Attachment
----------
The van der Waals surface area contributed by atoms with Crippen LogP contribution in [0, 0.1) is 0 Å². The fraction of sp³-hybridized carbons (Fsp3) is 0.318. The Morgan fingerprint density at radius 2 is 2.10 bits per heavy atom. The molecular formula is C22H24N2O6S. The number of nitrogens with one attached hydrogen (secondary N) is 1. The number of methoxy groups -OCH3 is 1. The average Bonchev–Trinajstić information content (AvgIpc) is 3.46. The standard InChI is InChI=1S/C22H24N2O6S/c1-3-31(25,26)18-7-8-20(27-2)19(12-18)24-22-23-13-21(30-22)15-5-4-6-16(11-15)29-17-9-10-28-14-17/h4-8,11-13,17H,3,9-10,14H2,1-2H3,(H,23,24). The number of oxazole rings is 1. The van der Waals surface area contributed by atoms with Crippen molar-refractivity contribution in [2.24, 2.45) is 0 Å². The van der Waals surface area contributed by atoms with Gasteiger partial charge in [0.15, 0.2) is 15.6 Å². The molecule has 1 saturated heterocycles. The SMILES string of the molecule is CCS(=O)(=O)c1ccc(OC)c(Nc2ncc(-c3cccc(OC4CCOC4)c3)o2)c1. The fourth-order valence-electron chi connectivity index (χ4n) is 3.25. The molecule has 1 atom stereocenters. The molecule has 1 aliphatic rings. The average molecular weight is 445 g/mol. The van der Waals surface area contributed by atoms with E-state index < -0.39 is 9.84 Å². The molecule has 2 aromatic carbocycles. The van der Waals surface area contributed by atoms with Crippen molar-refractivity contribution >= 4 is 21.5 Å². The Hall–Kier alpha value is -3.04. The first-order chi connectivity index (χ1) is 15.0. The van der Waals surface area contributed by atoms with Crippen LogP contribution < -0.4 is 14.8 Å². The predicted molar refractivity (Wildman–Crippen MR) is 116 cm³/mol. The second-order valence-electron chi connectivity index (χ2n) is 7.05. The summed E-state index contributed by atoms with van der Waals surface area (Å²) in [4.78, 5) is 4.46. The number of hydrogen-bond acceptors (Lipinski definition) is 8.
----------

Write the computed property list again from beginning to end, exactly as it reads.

The van der Waals surface area contributed by atoms with Crippen LogP contribution in [0, 0.1) is 0 Å². The fraction of sp³-hybridized carbons (Fsp3) is 0.318. The Morgan fingerprint density at radius 2 is 2.10 bits per heavy atom. The molecular formula is C22H24N2O6S. The number of nitrogens with one attached hydrogen (secondary N) is 1. The number of methoxy groups -OCH3 is 1. The average Bonchev–Trinajstić information content (AvgIpc) is 3.46. The standard InChI is InChI=1S/C22H24N2O6S/c1-3-31(25,26)18-7-8-20(27-2)19(12-18)24-22-23-13-21(30-22)15-5-4-6-16(11-15)29-17-9-10-28-14-17/h4-8,11-13,17H,3,9-10,14H2,1-2H3,(H,23,24). The number of oxazole rings is 1. The van der Waals surface area contributed by atoms with Crippen molar-refractivity contribution in [2.24, 2.45) is 0 Å². The van der Waals surface area contributed by atoms with Gasteiger partial charge in [0.15, 0.2) is 15.6 Å². The molecule has 1 saturated heterocycles. The SMILES string of the molecule is CCS(=O)(=O)c1ccc(OC)c(Nc2ncc(-c3cccc(OC4CCOC4)c3)o2)c1. The fourth-order valence-electron chi connectivity index (χ4n) is 3.25. The molecule has 1 atom stereocenters. The molecule has 1 aliphatic rings. The average molecular weight is 445 g/mol. The van der Waals surface area contributed by atoms with E-state index < -0.39 is 9.84 Å². The molecule has 2 aromatic carbocycles. The van der Waals surface area contributed by atoms with Crippen molar-refractivity contribution >= 4 is 21.5 Å². The Hall–Kier alpha value is -3.04. The first-order chi connectivity index (χ1) is 15.0. The van der Waals surface area contributed by atoms with Crippen LogP contribution < -0.4 is 14.8 Å². The predicted molar refractivity (Wildman–Crippen MR) is 116 cm³/mol. The second-order valence-electron chi connectivity index (χ2n) is 7.05. The summed E-state index contributed by atoms with van der Waals surface area (Å²) in [4.78, 5) is 4.46. The number of hydrogen-bond acceptors (Lipinski definition) is 8.